Representations and Warranty Insurance Policies
By Geoffrey Cowling, Managing Partner
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The ability to insure risks associated with the acquisition or divestiture of an entity, or its assets, is an evolving area in the risk and insurance field.
During a merger or acquisition situation, as with any transaction, there is the potential for malfeasance, misrepresentation, innocent error, or risks deemed too great to accept for either the buyer or the seller. In the past, a buyer or a seller had to rely solely on their own due diligence process and accepted risks associated with a transaction as the price of doing business.
Typically, the seller (or shareholders), agree to indemnify the buyer subject to caps, exclusions, and time limits for breaches of the seller’s representations and warranties. Often, the indemnity has been backed by an escrow of a portion of the proceeds otherwise payable at closing, often 10% to 15% for one or two years. The use of Representation and Warranties insurance is modifying or eliminating this traditional structure.
Representations and Warranties insurance products are available to mitigate these risks, with their primary goal being to facilitate the closing of a transaction between parties by offsetting the risks that one party or the other may deem too onerous.
Policies are available for either the buyer or the seller and can be purchased by either party. Sellers’ and buyers’ policies are designed to cover the general representations and warranties as well as any tax covenants or representations.
When would insurance be used?
- To enable a transaction to proceed.
- To provide adequate level of warranty recourse to the buyer.
- To enable the seller(s) to utilize sale proceeds immediately (allow investment funds to make distributions to investors).
- Where there is a mismatch in the expectations of the parties on risk allocation.
- To allow the parties to ‘get comfortable’ with their negotiated position.
- To remove risks associated with cross-border acquisitions.
Seller Side Policies:
Cover is written to respond directly to action for breach of warranty or tax covenant in the Sale and
Purchase Agreement (SPA) by sellers/warrantors:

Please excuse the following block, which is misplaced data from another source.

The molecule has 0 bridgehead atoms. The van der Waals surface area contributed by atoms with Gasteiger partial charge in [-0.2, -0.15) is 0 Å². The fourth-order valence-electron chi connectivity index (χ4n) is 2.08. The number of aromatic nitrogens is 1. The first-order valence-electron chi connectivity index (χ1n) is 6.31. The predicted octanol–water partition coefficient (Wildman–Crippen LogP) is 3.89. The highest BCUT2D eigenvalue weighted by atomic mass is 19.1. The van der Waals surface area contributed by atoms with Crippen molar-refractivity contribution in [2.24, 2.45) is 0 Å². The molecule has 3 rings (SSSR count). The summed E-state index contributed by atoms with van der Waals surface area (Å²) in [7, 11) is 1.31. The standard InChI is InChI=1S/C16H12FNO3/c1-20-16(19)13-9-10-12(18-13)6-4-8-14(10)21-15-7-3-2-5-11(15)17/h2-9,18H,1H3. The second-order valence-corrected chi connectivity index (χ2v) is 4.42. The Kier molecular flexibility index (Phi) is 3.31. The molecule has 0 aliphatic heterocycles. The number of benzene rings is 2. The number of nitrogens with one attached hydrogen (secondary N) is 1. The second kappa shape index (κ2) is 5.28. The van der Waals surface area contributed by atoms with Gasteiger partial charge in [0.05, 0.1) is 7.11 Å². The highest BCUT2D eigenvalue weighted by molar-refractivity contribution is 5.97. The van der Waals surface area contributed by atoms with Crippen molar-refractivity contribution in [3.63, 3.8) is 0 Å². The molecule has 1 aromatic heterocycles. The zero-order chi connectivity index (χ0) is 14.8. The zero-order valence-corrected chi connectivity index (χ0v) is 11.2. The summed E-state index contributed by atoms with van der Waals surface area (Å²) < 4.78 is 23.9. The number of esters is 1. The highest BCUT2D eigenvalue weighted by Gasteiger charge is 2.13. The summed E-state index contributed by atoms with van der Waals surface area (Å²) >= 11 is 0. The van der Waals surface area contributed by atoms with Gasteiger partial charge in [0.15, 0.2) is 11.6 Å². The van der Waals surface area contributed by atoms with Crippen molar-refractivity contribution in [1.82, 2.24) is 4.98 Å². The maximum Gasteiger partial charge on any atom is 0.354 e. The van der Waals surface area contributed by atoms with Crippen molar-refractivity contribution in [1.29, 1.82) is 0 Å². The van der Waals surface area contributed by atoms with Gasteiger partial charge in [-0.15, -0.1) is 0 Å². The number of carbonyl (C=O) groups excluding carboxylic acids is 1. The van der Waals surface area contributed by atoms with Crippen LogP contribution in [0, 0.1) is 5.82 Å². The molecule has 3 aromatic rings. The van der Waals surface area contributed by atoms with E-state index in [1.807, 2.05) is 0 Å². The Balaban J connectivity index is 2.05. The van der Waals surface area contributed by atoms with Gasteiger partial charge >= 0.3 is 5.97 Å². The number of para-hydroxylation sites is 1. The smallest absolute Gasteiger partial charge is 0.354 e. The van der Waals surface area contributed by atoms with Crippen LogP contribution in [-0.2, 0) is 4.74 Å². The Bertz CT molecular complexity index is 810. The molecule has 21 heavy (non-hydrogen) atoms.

- Defence costs cover included within policy.
- Interests aligned with Insured (i.e. to defend a claim vs. buyer).
- Flexibility/discretion on claims management.
- There must be a liability which is being insured.
Buyer Side Policies:
Cover is written as an addition to or, at times, alongside the liability of the seller/warrantor under the
SPA. A Buyer side policy will:
- Protect the buyer against risk of fraud by the seller.
- Policy gives the buyer the benefit of simply claiming against the Insurer, a single entity with a S&P A+ rating.
- Increase financial recourse available or extend time periods under the SPA, or both.
- Mirror many of the SPA provisions but not seller’s cap and time limitations.
- Offer a policy retention typically set at seller/warrantor cap.
- Be structured to achieve a seller clean exit (i.e. little or no post-close liability for seller) – subject to adequate disclosure and the buyer retaining some first loss liability.
- Entice the seller to give more extensive representations and warranties in the acquisition agreement. This improves the buyer’s likelihood of prevailing on a claim under the policy.
What is not covered by a Representations and Warranties Policy:
- Liabilities beyond the scope of the representations and warranties contained in the SPA.
- There are “standard’ exclusions to coverage that the insurance does not cover such as covenant breaches by the seller or purchase price adjustments, and there may be specifically tailored exclusions based on the results of the insurance company’s underwriting.
- Actual knowledge of the insured (insured being the recipient of claim proceeds under the policy).
- A Representations and Warranties policy is not a substitute for:
– Proper disclosure by seller.
– Proper due diligence by buyer.
– Proper negotiation.
As with any insurance product the more information and time available, the better. The process for obtaining a policy usually starts with the buyer or seller approaching Iridium Risk Services to solicit
quotes from insurance companies.
Insurers will sometimes charge a due diligence fee which can be credited against premium when a policy is purchased. They will require access to the data room and will participate in non-disclosure and confidentiality agreements on the same basis as any transactional advisory firm.
As the cover will closely mirror the SPA, regular updates and any changes to the SPA will be required to be notified prior to binding cover.